Nov. 10, 2017
Saint Vincent College is archiving books that Br. Mark Floreanini, O.S.B., associate professor of art, found in the building which formerly housed the Archabbey Press from the Boniface Wimmer Lecture Series and is distributing extra copies to the Saint Vincent community with the help of Kim Metzgar, Archabbey director of public relations. So far, they have distributed approximately 400 books to more than 35 members of the campus community and still have hundreds left.
The Archabbey Press printed books, cards, programs and stationery for the use of the campus community, but closed about 15 years ago.
In 1946, an annual lecture series in honor of Archabbot Boniface Wimmer was established. Although the series was discontinued, Archabbey Publications has been reprinting one book of the series per year. Fr. Rene Kollar, O.S.B., dean of the school of humanities and fine arts and professor of history, has written a new introduction to the lectures to place the texts in the proper context and develops footnotes for the lectures, as some phrases, texts or topics might not be familiar to the present-day reader.
Fr. Rene wrote an introduction to the series in which he reflects on a famous quote said by Boniface Wimmer in regard to students and instructors, urging them to “seek first what is necessary, then what is useful, and finally, what is beautiful.”
“As one can see from the list of speakers and their topics, the Wimmer Lectures still offer valuable insights into Archabbot Boniface Wimmer’s approach to a Catholic, Benedictine, liberal arts education which stresses the necessary, the useful, and the beautiful as the foundation for a productive and meaningful life,” Fr. Rene wrote in his introduction. “Consequently, over the next several years, the Wimmer Lectures which have already been published by Archabbey Press will appear again in a new format with an introduction, and those unpublished lectures will also be edited and published.”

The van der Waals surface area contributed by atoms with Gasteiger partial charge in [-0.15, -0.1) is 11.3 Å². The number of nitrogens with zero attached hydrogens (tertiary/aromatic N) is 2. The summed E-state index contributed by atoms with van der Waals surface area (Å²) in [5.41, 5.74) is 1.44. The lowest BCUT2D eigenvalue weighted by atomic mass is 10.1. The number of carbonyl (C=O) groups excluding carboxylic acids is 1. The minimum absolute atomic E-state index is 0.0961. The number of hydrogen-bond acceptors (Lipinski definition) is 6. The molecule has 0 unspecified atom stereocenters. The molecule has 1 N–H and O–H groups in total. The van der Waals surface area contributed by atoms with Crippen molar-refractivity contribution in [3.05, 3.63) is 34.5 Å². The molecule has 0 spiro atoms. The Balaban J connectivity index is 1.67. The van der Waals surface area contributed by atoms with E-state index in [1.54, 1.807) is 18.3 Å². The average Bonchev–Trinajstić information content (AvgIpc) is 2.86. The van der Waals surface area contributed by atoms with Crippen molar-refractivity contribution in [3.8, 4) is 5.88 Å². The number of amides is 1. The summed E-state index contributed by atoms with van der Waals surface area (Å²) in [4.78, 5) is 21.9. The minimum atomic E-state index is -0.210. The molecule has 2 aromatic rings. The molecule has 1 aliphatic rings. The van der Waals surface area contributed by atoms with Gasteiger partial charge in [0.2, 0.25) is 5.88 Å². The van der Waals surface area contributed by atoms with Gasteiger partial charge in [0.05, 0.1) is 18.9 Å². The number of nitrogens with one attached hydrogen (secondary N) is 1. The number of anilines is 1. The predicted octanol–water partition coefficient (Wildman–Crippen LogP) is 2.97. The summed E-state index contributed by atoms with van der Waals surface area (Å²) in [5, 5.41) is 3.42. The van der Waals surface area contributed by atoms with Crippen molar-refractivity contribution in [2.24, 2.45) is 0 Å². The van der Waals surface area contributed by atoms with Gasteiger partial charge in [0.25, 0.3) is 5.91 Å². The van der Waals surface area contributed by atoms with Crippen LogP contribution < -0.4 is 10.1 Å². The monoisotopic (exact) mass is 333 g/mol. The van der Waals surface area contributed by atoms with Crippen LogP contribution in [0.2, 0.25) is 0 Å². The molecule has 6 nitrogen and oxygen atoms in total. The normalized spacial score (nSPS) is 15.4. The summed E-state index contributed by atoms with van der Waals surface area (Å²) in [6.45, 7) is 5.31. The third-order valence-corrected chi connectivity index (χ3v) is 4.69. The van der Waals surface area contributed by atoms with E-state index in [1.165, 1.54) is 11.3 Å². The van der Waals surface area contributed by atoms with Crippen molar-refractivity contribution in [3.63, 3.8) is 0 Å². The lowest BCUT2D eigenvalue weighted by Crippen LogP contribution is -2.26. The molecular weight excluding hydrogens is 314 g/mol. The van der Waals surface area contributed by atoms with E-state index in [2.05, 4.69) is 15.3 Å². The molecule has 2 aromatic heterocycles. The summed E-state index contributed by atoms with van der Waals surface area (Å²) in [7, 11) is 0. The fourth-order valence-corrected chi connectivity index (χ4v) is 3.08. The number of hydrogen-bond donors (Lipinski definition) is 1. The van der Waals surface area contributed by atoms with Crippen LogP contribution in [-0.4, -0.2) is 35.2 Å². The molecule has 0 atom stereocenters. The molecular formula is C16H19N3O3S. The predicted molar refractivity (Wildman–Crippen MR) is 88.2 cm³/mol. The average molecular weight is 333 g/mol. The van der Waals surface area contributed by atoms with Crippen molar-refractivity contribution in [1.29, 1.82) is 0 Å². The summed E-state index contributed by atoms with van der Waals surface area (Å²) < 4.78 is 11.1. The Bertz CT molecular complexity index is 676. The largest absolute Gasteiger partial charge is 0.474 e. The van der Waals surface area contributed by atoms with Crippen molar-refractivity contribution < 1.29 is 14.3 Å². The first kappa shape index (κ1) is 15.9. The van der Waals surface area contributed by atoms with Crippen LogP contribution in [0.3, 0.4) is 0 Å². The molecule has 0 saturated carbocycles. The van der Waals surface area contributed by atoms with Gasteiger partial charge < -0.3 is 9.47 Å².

The Boniface Wimmer Lecture series includes the following titles: Kenneth J. Conant, “Benedictine Contributions to Church and Architecture” (1947); Erwin Panofsky, “Gothic Architecture and Scholasticism” (1948); Gerald B. Phelan, “The Wisdom of Saint Anselm” (1949); Pitirim A. Sorokin, “The Crisis of Our Age Grows” (1950); Jacques Maritain, “Man’s Approach to God,” (1951); William Foxwell Albright, “Towards a Theistic Humanism” (1952); Hugh S. Taylor, “The Catholic Intellectual in the Christian Economy” (1953); Helen C. White, “Prayer and Poetry” (1954); E. A. Lowe, “The Finest Book in the World” (1955); Stephan G. Kuttner, “Harmony from Dissonance: An Interpretation of Medieval Canon Law” (1956); Henri Maurice Peyre, “The Problem of Sincerity in Contemporary French Literature” (1957); John Ching-Hsiung Wu, “Christian Influences in the Common Law” (1958); Christopher Dawson, “The Movement Towards Christian Unity in the Nineteenth Century” (1960); Ignatius T. Eschmann, “Moral Theology Today” (1960); Paul Oskar Kristeller, “Renaissance Philosophy and Mediaeval Tradition” (1961); Gerhart Burian Ladner, “Ad Imaginem Dei: The Image of Man in Mediaeval Art” (1962); Frederick D. Rossini, “Some Reflections on Science and Thermodynamics” (1963);
Jean Alfred Ladriere, “Possibility and Task of a Philosophy of Nature” (1964); John Tracy Ellis, “A Commitment to the Truth” (1965); Henry Marenau, “Scientific Indeterminism and Human Freedom” (1966); Gunnar Myrdal, “The Problem of Objectivity in Social Research” (1967); Howard Mumford Jones, “History and Relevance” (1969); Paul Weiss, “Theology and Verification” (1969); and Paul Goodman, “Silence, Speaking, and Language” (1970).
Many of these titles are still available. Contact Kim Metzgar at ext. 2601 for more information.
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